Medison subsidiary Mediface plans entry into U.S. PACS market

December 1, 1998

Medison subsidiary Mediface plans entry into U.S. PACS marketCompany seeks OEM relationships for its technologyYou can add another Korean PACS firm to the list of companies planning to expand their global presence. On the heels of

Medison subsidiary Mediface plans entry into U.S. PACS market

Company seeks OEM relationships for its technology

You can add another Korean PACS firm to the list of companies planning to expand their global presence. On the heels of Samsung's decision to enter the U.S. PACS market (PNN 9/98), Seoul, South Korea-based Mediface is planning to enter the U.S. sector in early 1999 as a supplier to PACS OEMs.

As part of this move, Mediface will open one or two offices in the U.S. to support its sales efforts. Manufacturing will remain at Mediface headquarters in South Korea.

"We're going to try, and if we don't succeed, we'll come back," said Steven Hwang, international marketing manager. "But we have some relationships with big companies in the U.S. and have some positive signs for entering the U.S. market."

Mediface, a subsidiary of ultrasound firm Medison, has been developing PACS technology since 1994. In early 1995, the company participated in a PACS project at Samsung Medical Center, and in March 1997, the firm installed a CT and MR PACS at Youngdong Severance Hospital. In July 1997 Mediface installed a PACS network in the radiology department of Yonsei University Medical Center. The company later added a teleradiology system at that location. Mediface has now installed its PACS at seven hospitals in South Korea.

Mediface has several products that have received Food and Drug Administration 510(k) clearance. PiView is the firm's workstation offering, a Windows 95/NT-based package that can serve as the viewing workstation component of a full-scale Mediface PACS or as a personal image management system on a PC. It supports DICOM query/retrieve, DICOM store, and DICOM print functions and can run on resolutions up to 2.5K x 2K, according to the firm. Both color and gray-scale images can be viewed on PiView.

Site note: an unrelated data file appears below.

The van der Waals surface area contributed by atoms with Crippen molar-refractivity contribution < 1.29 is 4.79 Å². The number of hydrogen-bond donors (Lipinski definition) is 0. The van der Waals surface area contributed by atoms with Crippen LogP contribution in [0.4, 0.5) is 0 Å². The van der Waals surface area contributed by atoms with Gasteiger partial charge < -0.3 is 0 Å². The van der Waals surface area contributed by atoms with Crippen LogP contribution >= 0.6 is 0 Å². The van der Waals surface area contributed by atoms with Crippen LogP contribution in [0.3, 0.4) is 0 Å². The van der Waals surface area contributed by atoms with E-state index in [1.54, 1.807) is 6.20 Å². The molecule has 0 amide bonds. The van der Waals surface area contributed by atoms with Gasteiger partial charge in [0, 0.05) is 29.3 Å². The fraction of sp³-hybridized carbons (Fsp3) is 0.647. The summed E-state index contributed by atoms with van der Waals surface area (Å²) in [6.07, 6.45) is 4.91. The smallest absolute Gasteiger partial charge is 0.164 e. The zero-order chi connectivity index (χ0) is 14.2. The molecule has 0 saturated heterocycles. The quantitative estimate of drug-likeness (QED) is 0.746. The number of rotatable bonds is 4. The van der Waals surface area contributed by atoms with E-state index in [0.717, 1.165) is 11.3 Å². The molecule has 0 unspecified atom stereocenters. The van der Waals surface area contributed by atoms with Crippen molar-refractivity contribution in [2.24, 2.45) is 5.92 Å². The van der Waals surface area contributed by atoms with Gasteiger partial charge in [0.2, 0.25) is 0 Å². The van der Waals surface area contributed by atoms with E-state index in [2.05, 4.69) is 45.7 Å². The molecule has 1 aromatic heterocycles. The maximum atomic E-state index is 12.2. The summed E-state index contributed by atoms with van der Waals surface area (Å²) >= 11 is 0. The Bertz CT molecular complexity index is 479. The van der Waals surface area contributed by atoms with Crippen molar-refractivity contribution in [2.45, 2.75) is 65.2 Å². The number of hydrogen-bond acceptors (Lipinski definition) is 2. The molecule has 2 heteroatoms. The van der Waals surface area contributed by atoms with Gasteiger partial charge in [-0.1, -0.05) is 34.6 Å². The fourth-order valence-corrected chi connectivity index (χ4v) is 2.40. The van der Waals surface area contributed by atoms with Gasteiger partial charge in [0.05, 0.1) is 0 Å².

For archiving and transmission of medical images, Mediface offers Spectra, a DICOM image server and integrated radiology information system that can handle all information related to radiology, including patient and examination data. Automatic prefetching and autorouting of images can be performed. Available in Sun or Windows NT-based versions, Spectra can employ several storage media, including digital linear tape, magneto-optical disks, and CD-ROM. With Spectra, image information can be stored via lossless compression in a hierarchical management concept, according to the company. Spectra can be configured in a centralized or distributed architecture and supports DICOM query/ retrieve and storage classes. In addition, dermatology, pathology, and endoscopy images can be incorporated into the PACS database, allowing users to gain a broader image management system.

Teleradiology capabilities are provided by the company's NetGate software product. For video image acquisition, Mediface markets VideoLink, a video acquisition gateway that converts images acquired from non-DICOM modality devices to DICOM images, and transmits them to the image server. PrintLink is the company's DICOM print server for non-DICOM laser cameras, while ScanLink serves as the firm's DICOM film digitizer acquisition workstation.

Mediface has also developed InterView, an offering that allows users access to the image server using a Web browser. JPEG-compressed images are currently transmitted by InterView, although wavelet techniques are under development. The company is also developing Hyper PACS, a product that would accommodate input from up to 300 modalities. Mediface will be demonstrating its wares for the first time at this month's Radiological Society of North America meeting.